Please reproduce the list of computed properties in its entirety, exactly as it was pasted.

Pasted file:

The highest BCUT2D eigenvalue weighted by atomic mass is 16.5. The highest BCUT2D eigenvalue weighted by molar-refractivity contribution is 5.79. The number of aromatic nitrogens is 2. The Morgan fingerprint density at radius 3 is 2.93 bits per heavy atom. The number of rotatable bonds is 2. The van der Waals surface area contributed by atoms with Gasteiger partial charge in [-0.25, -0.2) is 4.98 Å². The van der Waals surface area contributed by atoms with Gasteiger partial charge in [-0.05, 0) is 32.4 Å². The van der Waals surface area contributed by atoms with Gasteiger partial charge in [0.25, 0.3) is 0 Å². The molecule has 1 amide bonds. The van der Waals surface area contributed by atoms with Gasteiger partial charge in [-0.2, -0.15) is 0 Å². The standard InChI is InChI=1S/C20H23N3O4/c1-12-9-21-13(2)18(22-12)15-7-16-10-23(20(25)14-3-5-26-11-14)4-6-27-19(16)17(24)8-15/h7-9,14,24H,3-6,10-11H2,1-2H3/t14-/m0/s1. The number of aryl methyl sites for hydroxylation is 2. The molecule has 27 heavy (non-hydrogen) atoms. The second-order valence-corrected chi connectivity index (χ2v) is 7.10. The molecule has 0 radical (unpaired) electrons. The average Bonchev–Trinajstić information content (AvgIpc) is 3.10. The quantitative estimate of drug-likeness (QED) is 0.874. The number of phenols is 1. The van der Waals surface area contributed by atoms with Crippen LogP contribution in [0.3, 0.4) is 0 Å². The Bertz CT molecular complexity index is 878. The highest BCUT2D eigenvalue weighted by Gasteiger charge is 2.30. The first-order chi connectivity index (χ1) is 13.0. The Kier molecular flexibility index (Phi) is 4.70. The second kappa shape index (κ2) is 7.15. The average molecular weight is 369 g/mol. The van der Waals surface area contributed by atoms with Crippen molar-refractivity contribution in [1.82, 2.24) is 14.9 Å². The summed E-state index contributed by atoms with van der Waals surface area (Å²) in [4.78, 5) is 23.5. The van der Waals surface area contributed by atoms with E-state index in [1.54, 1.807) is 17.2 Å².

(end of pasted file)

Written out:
The highest BCUT2D eigenvalue weighted by atomic mass is 16.5. The highest BCUT2D eigenvalue weighted by molar-refractivity contribution is 5.79. The number of aromatic nitrogens is 2. The Morgan fingerprint density at radius 3 is 2.93 bits per heavy atom. The number of rotatable bonds is 2. The van der Waals surface area contributed by atoms with Gasteiger partial charge in [-0.25, -0.2) is 4.98 Å². The van der Waals surface area contributed by atoms with Gasteiger partial charge in [-0.05, 0) is 32.4 Å². The van der Waals surface area contributed by atoms with Gasteiger partial charge in [0.25, 0.3) is 0 Å². The molecule has 1 amide bonds. The van der Waals surface area contributed by atoms with Gasteiger partial charge in [-0.2, -0.15) is 0 Å². The standard InChI is InChI=1S/C20H23N3O4/c1-12-9-21-13(2)18(22-12)15-7-16-10-23(20(25)14-3-5-26-11-14)4-6-27-19(16)17(24)8-15/h7-9,14,24H,3-6,10-11H2,1-2H3/t14-/m0/s1. The number of aryl methyl sites for hydroxylation is 2. The molecule has 27 heavy (non-hydrogen) atoms. The second-order valence-corrected chi connectivity index (χ2v) is 7.10. The molecule has 0 radical (unpaired) electrons. The average Bonchev–Trinajstić information content (AvgIpc) is 3.10. The quantitative estimate of drug-likeness (QED) is 0.874. The number of phenols is 1. The van der Waals surface area contributed by atoms with Crippen LogP contribution in [0.3, 0.4) is 0 Å². The Bertz CT molecular complexity index is 878. The highest BCUT2D eigenvalue weighted by Gasteiger charge is 2.30. The first-order chi connectivity index (χ1) is 13.0. The Kier molecular flexibility index (Phi) is 4.70. The second kappa shape index (κ2) is 7.15. The average molecular weight is 369 g/mol. The van der Waals surface area contributed by atoms with Crippen molar-refractivity contribution in [1.82, 2.24) is 14.9 Å². The summed E-state index contributed by atoms with van der Waals surface area (Å²) in [4.78, 5) is 23.5. The van der Waals surface area contributed by atoms with E-state index in [1.54, 1.807) is 17.2 Å².